Natural Gas remains the best partner of renewables,says Pierre Chareyre, ENGIE Executive Vice President

Natural Gas has a long and clean future in Europe, according to Pierre Chareyre, ENGIE Executive Vice President. In an interview given to Politico at the Gastech conference in Barcelona, Chareyre predicted that demand could fuel a 100 billion cubic meter gas deficit in Europe by 2030, driving natural gas imports.

During the exchange, Chareyre expressed the opinion that natural gas has a crucial role to play in Europe’s energy transition and therefore gas competitiveness is key to make it happen and for the EU industry competitiveness.And a competitive gas is a result of the competition between pipe-gas and liquid natural gas (LNG), which shall absolutely be maintained.

 “LNG is always going to be physically more expensive than piped gas because it is cheaper to build a pipeline than an LNG chain going from liquefaction back to regasification,” he said.   ENGIE is therefore fully committed to the Nord Stream 2 project, a pipeline that will ship 55 billion cubic meters of gas each year from Russia to Germany, when completed. ENGIE is one of the financial investors of Nord Stream 2 and, despite challenging political conditions, sees the pipeline as a major future resource to import natural gas into Europe.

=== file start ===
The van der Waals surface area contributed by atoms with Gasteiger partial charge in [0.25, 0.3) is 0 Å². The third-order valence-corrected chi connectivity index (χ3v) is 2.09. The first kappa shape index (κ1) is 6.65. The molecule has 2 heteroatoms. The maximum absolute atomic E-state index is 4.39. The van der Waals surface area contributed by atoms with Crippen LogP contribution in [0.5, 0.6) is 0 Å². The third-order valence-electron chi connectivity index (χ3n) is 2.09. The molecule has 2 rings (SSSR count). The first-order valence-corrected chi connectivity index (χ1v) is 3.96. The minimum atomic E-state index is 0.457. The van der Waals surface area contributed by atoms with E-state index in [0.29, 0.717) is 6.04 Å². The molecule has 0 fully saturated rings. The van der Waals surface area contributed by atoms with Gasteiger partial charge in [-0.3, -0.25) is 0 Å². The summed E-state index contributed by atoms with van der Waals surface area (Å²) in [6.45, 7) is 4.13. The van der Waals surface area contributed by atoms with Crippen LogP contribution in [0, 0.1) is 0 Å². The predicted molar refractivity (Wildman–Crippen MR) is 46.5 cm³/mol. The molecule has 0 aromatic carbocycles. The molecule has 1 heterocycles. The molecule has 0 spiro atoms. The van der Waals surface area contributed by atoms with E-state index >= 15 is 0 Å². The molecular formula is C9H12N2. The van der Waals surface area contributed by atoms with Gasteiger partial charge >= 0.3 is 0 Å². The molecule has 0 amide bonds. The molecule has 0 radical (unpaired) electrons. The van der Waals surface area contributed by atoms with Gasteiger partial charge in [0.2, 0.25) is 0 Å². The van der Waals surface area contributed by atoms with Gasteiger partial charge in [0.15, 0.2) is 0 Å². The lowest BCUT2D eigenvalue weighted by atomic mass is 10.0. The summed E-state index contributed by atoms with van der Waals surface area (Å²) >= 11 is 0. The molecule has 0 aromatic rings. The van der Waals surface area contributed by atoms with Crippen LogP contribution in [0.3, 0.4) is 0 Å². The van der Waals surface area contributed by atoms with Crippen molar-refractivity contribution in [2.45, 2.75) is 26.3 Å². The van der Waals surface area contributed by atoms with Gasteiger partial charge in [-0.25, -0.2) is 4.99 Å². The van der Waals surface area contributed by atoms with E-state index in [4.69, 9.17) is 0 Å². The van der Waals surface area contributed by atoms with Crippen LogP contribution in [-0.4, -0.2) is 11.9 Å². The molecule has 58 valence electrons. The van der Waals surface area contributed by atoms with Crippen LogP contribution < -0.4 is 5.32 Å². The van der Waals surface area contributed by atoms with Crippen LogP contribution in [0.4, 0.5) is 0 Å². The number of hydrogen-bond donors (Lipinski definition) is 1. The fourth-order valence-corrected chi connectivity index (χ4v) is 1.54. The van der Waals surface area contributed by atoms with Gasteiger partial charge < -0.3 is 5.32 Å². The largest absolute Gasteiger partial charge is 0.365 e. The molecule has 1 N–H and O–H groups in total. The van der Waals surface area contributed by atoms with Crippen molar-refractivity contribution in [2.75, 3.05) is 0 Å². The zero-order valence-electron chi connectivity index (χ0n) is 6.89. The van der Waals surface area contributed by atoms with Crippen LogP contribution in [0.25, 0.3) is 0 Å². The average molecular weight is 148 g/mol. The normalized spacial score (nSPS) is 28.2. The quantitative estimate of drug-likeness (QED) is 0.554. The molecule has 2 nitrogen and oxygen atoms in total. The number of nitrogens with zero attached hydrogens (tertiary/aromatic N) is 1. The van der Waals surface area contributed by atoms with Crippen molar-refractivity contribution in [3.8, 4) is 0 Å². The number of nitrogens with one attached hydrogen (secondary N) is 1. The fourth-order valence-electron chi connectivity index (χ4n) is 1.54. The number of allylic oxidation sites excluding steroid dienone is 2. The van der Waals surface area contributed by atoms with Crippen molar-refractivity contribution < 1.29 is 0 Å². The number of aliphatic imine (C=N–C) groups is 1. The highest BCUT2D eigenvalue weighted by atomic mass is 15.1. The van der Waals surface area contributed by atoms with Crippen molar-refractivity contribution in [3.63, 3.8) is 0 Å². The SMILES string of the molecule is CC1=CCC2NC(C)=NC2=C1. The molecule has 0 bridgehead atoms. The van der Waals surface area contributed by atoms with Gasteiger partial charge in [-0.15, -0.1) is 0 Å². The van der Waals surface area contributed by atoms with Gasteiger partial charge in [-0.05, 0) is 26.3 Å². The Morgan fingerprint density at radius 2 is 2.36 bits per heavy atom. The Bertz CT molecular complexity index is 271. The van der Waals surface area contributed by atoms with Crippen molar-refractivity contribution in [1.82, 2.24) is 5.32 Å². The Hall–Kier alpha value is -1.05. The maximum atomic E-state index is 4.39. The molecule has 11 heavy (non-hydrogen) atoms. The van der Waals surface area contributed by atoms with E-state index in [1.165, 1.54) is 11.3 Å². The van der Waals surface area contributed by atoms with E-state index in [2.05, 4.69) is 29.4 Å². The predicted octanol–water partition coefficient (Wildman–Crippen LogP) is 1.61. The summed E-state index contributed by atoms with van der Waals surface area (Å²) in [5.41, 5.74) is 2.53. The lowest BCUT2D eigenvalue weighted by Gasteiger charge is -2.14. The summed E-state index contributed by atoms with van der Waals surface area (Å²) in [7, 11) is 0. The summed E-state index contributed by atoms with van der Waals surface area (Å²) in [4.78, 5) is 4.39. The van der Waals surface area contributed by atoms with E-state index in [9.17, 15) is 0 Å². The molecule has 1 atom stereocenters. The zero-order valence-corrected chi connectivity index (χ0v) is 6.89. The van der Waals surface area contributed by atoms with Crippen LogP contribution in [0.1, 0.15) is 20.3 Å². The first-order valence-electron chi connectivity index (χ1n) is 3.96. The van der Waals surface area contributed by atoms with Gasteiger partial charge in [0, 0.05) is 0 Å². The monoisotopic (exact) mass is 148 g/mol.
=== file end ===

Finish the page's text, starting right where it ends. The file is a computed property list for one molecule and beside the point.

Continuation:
To the threat of US sanctions, Chareyre stated “We have guidelines that have been issued by the [U.S.] State Department which allow us to pursue our financial support for Nord Stream 2,”. “If there is a change in the sanction law, we will have to re-examine our position according to the new legislation. For the time being, we have no reason to be specifically worried.”

Chareyre also predicted that by the middle of the century gas could become a totally clean fuel. “Progressively, starting with developed countries, natural gas will be replaced with biogas and biofuel and, going further, hydrogen will play an important role also in the transport sector. We think that by 2050, gas could be 100 percent clean in France for all users, including industry.”

Read the full Q&A here (paying article)